Shaving the Mourners in Ancient Egypt during the Old Kingdom.
We have already seen that there are proves of a practice in Ancient
Egyptian funerals of cutting and then offering the hair of the two Drty (”kites”), who made a mourning ritual in the role of Isis and Nephtys. Archaeological remains appear as the most numerous and they increase as history advances[i]. Anyway, again the New Kingdom offers more indices of it, with many scenes where these two mourning women (Drty) appear with short hair:
- Tomb of Sobek-Mose in el-Rizeikat (XVIII Dynasty)
- Tomb of Renni in el-Kab (XVIII Dynasty)
- Tomb of Pahery in el-Kab (XVIII Dynasty
- Tomb of Rekhmire in Gourna (XVIII Dynasty)
- Tomb of Sebekhotep in Gourna (XVIII Dynasty)
- Tomb of Nefersekheru in Zawyet Sultan[ii] (XVIII-XIX Dynasty)
As we can see all these examples come from proximities of Luxor, except the one from Nefersekheru, which is located 10 km in the south of Minya in the Middle Egypt. So, at first sight we could imagine that cutting the hair of the two mourners Drty could be a practice made in the funerary ceremony of Upper Egypt and very usual during the New Kingdom. Does it mean that this practice becomes popular as time goes by in the south of the country? Or again does it come about by chance?
The Coffin Texts of the Middle Kingdom gives us indices of cutting the mourning women’s hair in Ancient Egypt funerals, so we have to suppose that this was not a new practice included suddenly in the sacred texts, but something already done previously and already inside the Egyptian religious belief.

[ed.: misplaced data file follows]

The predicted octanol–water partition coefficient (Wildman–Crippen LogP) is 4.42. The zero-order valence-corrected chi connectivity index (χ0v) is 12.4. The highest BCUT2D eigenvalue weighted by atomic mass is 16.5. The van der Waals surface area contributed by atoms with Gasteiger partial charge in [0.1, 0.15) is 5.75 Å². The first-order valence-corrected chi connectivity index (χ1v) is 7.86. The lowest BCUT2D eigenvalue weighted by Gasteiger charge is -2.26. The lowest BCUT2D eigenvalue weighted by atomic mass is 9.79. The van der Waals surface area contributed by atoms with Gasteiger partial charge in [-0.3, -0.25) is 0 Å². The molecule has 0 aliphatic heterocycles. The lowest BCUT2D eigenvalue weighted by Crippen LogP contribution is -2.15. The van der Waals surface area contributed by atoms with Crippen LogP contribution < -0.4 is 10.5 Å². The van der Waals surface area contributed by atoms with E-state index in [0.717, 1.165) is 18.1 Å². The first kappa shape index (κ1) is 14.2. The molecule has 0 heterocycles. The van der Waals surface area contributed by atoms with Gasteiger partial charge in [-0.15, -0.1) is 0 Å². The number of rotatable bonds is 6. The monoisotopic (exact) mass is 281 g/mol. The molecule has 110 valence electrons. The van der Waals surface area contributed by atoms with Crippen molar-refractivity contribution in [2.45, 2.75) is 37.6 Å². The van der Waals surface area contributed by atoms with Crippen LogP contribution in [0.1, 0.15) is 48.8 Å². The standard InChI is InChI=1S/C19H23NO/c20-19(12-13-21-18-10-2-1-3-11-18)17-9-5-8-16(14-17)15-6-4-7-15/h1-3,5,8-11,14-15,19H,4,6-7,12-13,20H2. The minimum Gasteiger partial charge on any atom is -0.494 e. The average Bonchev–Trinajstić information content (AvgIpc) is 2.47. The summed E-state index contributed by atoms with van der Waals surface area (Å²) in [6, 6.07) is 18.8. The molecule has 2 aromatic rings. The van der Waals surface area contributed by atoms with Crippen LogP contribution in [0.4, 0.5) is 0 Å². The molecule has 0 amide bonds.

Searching among the Old Kingdom iconography there are two much known tombs, the mastabas of Qar and Idu (V-VI Dynasty) and both located in Giza. The decorative program in these two Egyptian mastabas included scenes of the funerary procession and the tomb of Idu offers also a very interesting scene of mourning men and women who pull their front lock of hair as proof of desperation and sadness. However, as it happens in the most part of Old Kingdom iconography, in both cases it is not about a complete and explicit funerary ceremony as we can see later in the New Kingdom.
What it is important for us is that on both mastabas the two Drty (“kites”), who were the representatives of Isis and Nephtys during the Ancient Egypt funerals, appear with short hair. In Qar’s tomb a complete procession to the embalming place shows always the two Drty with short hair and the emblamer (wt) always present.
In Idu’s mastaba again just a few scenes of the procession show the two mourning women (Drty) with short hair accompanying the coffin join with the embalmer (wt).That would be a proof of the practice of cutting the mourner’s hair also in the Old Kingdom.
But, when observing these two tombs we realise that there are much doubts coming to our mind related to the funerary ceremony and the mourning ritual.
Are the Drty mourners with no mane of hair from the beginning of the Egyptian funerals as they appear in these scenes?
Is that decoration representing just the procession to the embalming place?
Are we reading those scenes in the correct order?
We will try to find the answer in following posts….
[i] It is also true that the remains from the Late Period come from a unique necropolis with ten tombs having hair offerings.
[ii] Also known as Zawyet el-Maiyitin